Too Good to Be True: 'Durantula' Rules
Seems he and his team, the emerging Oklahoma City Thunder, decided they didn't require a bus ride back from their morning shootaround at Santa Monica High School. So they walked several blocks -- yes, an NBA team walked down the street, 12 players in their warmup gear with head coach Scott Brooks and his staff -- through the neighborhood of a busy metropolis to the hotel.
And not a soul noticed.
"Nobody. Nobody. That's normal for us,'' Durant says. "We're not too big to walk down the street, and a lot of people don't know who we are. We're a new organization. We're like a college team to people, so something like walking is easy for us.''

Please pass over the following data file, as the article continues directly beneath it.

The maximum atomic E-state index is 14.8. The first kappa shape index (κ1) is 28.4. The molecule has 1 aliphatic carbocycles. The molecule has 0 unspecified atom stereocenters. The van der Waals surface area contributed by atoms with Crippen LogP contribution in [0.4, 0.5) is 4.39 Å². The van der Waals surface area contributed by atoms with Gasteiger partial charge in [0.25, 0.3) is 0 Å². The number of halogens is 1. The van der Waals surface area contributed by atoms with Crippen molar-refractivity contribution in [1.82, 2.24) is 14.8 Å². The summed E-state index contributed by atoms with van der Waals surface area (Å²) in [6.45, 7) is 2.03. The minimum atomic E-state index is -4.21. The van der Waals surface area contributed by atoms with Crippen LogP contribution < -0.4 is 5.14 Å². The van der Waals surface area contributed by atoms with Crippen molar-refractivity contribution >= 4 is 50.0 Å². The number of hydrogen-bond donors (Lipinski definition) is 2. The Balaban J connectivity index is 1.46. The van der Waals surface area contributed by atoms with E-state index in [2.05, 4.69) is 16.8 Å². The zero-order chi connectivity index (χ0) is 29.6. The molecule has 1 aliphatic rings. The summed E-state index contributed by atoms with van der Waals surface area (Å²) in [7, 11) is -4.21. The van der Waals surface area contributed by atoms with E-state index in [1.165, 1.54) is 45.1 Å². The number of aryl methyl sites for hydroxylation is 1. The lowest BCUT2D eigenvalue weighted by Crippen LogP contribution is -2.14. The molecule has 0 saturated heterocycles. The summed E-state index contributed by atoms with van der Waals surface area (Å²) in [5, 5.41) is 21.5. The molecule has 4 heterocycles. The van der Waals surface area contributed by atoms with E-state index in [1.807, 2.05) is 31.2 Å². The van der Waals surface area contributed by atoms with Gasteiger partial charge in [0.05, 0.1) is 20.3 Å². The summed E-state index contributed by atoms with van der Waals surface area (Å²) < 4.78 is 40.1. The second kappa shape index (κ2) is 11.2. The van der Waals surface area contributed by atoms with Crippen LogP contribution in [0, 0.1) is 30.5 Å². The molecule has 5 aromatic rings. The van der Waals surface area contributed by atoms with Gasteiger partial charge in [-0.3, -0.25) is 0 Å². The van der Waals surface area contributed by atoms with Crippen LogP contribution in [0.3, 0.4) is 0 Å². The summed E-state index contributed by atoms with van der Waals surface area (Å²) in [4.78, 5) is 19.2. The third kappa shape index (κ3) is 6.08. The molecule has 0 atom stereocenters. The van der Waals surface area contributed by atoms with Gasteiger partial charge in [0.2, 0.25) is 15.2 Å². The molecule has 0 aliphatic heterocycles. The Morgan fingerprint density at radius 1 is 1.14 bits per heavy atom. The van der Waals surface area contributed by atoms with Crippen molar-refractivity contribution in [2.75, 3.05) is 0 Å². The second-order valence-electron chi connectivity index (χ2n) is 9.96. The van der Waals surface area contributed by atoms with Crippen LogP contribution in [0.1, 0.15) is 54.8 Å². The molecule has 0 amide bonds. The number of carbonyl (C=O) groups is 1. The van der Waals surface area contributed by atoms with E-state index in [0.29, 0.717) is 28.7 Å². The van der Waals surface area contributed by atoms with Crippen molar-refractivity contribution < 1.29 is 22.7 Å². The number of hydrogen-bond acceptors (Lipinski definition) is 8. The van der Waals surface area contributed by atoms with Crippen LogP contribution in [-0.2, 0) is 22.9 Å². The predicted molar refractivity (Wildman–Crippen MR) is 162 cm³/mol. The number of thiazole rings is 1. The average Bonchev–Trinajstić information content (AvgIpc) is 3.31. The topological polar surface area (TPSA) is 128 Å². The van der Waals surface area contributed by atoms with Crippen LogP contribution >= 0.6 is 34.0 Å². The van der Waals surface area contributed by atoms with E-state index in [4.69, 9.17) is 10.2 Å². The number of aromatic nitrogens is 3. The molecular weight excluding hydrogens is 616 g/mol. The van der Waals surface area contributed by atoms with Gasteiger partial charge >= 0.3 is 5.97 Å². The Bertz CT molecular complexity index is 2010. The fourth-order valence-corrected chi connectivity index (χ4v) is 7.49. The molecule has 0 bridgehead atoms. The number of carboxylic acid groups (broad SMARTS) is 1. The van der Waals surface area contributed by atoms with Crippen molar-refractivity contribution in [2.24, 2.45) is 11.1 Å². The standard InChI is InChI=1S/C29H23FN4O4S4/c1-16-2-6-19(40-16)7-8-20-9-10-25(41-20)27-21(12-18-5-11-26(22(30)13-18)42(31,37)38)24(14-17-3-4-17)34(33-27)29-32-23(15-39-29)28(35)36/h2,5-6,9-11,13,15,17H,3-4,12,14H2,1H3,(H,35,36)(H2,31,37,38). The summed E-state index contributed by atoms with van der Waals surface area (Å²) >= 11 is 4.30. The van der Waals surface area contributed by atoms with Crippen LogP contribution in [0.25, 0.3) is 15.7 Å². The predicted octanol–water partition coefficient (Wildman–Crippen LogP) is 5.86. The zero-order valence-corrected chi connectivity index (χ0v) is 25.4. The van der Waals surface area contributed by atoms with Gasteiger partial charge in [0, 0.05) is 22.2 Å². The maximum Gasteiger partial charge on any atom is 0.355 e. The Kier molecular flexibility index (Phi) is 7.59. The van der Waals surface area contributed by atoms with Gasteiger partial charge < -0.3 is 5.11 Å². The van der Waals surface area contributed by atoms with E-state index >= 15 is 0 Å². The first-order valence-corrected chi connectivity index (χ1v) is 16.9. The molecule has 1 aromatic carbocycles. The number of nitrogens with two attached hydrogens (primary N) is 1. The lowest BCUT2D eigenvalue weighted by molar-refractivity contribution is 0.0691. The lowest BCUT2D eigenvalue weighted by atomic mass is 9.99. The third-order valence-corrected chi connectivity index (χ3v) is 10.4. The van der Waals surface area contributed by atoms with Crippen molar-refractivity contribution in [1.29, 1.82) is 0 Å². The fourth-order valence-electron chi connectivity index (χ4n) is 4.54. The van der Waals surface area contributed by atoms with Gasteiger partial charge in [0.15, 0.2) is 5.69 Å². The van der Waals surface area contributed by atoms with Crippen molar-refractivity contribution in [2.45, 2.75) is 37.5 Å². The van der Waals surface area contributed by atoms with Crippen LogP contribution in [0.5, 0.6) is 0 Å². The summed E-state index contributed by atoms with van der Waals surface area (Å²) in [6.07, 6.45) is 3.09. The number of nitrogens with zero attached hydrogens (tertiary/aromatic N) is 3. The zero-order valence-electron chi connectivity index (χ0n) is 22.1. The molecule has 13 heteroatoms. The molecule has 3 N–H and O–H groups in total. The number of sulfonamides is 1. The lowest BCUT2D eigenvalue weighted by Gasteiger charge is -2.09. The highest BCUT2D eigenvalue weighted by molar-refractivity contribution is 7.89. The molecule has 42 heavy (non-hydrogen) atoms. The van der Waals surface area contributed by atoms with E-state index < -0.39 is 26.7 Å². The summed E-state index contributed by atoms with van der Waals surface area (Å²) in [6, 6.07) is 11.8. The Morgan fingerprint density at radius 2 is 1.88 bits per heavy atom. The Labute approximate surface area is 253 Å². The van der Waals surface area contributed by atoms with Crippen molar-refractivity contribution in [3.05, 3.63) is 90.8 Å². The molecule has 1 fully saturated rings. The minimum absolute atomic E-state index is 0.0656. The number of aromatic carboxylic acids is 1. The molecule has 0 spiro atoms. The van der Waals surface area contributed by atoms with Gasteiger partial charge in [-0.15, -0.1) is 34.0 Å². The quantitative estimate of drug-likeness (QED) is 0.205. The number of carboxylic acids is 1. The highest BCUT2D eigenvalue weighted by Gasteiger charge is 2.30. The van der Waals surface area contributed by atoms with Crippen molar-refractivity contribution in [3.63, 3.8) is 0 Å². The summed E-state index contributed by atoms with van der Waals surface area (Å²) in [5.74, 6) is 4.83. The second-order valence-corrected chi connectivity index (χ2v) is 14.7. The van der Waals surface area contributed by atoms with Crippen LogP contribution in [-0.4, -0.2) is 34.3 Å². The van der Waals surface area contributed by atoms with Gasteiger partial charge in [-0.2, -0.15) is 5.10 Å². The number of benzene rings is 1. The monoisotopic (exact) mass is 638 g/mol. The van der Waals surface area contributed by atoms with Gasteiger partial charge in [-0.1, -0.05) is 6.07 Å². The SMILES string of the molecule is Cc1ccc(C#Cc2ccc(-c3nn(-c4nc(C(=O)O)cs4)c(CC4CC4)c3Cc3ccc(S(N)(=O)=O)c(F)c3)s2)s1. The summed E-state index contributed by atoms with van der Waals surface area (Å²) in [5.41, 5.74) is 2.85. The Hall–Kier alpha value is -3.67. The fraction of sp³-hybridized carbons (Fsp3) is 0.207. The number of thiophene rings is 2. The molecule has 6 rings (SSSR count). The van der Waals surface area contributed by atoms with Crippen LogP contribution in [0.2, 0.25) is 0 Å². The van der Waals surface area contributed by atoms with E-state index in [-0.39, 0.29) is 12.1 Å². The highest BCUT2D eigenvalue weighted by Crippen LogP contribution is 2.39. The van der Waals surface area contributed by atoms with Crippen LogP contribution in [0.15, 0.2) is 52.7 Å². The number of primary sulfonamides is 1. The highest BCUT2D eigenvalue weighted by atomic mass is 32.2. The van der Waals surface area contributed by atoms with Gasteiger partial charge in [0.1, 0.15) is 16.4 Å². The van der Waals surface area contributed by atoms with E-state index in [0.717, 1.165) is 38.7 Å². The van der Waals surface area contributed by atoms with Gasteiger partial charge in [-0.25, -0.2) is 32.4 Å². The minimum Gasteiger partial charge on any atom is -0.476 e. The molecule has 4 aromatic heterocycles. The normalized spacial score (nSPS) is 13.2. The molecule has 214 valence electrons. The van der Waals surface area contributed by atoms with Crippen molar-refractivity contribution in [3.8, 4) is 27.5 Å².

What's fascinating and very special about Durant is that he's excited NOT to be recognized. Never mind that he's a spectacular talent coming off one of the great scoring feats in NBA history, a streak of 29 consecutive games in which he produced at least 25 points, exceeded in the league only by Michael Jordan and Wilt Chamberlain. Never mind that he and an exceptional wingman, Russell Westbrook, are being described as the best 1-2 combination in the league when both are just 21 and barely old enough to toast their success with wine. And never mind that the Thunder, which started 3-29 last season after moving from Seattle to a dusty market wired on college football, have become the most improved and interesting team in pro basketball and might continue the shock effect by winning a postseason series in the difficult Western Conference.